By MCN Editor editor@moviecitynews.com

“MARVEL’S THE AVENGERS” TO CROSS $1 BILLION GLOBALLY IN 19 DAYS


FOR IMMEDIATE RELEASE

Super Hero team-up tallies an estimated $373.2 million domestic, $628.9 million international

BURBANK, Calif. – May 13, 2012 – Marvel’s The Avengers is expected to cross the $1 billion threshold at the global box office on May 13, its 19th day in release, The Walt Disney Studios has announced. This is the first Marvel Studios film and the fifth Walt Disney Studios release to reach this important milestone.

The news comes just a week after Marvel’s The Avengers shattered records with a $207.4 million opening weekend, the biggest domestic debut of all time. The film has now earned an estimated $373.2 million at the domestic box office and $628.9 million internationally. As one of only 12 films in history to gross $1 billion, it joins Pirates of the Caribbean: Dead Man’s Chest, Alice in Wonderland, Disney•Pixar’s Toy Story 3, and Pirates of the Caribbean: On Stranger Tides on Disney’s list of billion-dollar films.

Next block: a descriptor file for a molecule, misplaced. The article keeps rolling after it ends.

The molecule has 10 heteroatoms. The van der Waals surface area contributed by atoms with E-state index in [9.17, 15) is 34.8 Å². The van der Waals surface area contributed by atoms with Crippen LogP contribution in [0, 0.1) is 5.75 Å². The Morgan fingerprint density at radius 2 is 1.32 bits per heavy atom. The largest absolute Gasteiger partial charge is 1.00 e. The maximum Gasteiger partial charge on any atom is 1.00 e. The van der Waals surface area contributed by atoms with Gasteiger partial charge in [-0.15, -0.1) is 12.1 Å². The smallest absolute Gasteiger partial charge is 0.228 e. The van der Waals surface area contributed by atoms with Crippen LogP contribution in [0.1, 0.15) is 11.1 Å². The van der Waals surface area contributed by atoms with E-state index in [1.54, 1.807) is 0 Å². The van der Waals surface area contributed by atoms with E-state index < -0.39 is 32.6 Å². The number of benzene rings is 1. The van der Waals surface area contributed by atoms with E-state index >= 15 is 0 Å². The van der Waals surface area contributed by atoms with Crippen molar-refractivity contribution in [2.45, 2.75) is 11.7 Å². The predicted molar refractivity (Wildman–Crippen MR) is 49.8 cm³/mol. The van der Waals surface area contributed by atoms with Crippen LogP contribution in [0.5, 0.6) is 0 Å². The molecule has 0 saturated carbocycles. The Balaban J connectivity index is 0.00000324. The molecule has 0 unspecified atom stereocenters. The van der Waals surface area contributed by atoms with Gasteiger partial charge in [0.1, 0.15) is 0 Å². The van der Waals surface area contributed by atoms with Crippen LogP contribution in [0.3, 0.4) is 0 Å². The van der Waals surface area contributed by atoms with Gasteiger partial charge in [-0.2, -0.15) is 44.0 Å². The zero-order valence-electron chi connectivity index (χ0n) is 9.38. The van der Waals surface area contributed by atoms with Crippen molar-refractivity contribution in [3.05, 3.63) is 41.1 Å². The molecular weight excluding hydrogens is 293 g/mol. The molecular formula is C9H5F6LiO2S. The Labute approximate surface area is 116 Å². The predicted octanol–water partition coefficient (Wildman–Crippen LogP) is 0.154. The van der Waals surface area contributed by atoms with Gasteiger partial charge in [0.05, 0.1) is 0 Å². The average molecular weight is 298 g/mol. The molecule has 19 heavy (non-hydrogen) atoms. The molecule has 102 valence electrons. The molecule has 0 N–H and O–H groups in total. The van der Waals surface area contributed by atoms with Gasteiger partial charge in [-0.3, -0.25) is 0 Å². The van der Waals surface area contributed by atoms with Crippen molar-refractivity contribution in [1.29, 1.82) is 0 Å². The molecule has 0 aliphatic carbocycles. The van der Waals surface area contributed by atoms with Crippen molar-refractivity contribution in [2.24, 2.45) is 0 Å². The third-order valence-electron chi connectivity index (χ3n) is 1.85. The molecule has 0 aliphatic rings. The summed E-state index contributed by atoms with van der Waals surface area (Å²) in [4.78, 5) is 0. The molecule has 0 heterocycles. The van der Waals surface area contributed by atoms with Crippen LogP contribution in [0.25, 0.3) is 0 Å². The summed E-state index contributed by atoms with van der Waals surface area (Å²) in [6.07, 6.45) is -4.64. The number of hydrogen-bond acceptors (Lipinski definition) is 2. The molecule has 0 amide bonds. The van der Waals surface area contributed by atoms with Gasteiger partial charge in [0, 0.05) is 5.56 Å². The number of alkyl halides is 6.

“We’re obviously thrilled with the global success of The Avengers,” said Robert A. Iger, Disney’s Chairman and CEO. “It’s a fantastic movie and an extraordinary franchise that will continue with more great stories and compelling characters for years to come.”

Marvel’s The Avengers has set several domestic box office records including the industry’s all-time second weekend record with an estimated $103.2 million, fastest film to reach $200 million (3 days), fastest to $300 million (in a record 9 days), and highest Saturday ($69.5 million) and Sunday ($57 million) totals. In addition, its opening day of $80.8 million is the second-highest single-day gross of all time. Moviegoers gave Marvel’s The Avengers a rare A+ CinemaScore.

Internationally, Marvel’s The Avengers began opening April 25 and is the biggest opening weekend of all time in Mexico, Brazil, Argentina, Ecuador, Central America, Peru, Bolivia, Hong Kong, Malaysia, New Zealand, Philippines, and United Arab Emirates. Marvel’s The Avengers has now opened in all major markets except Japan (August 17).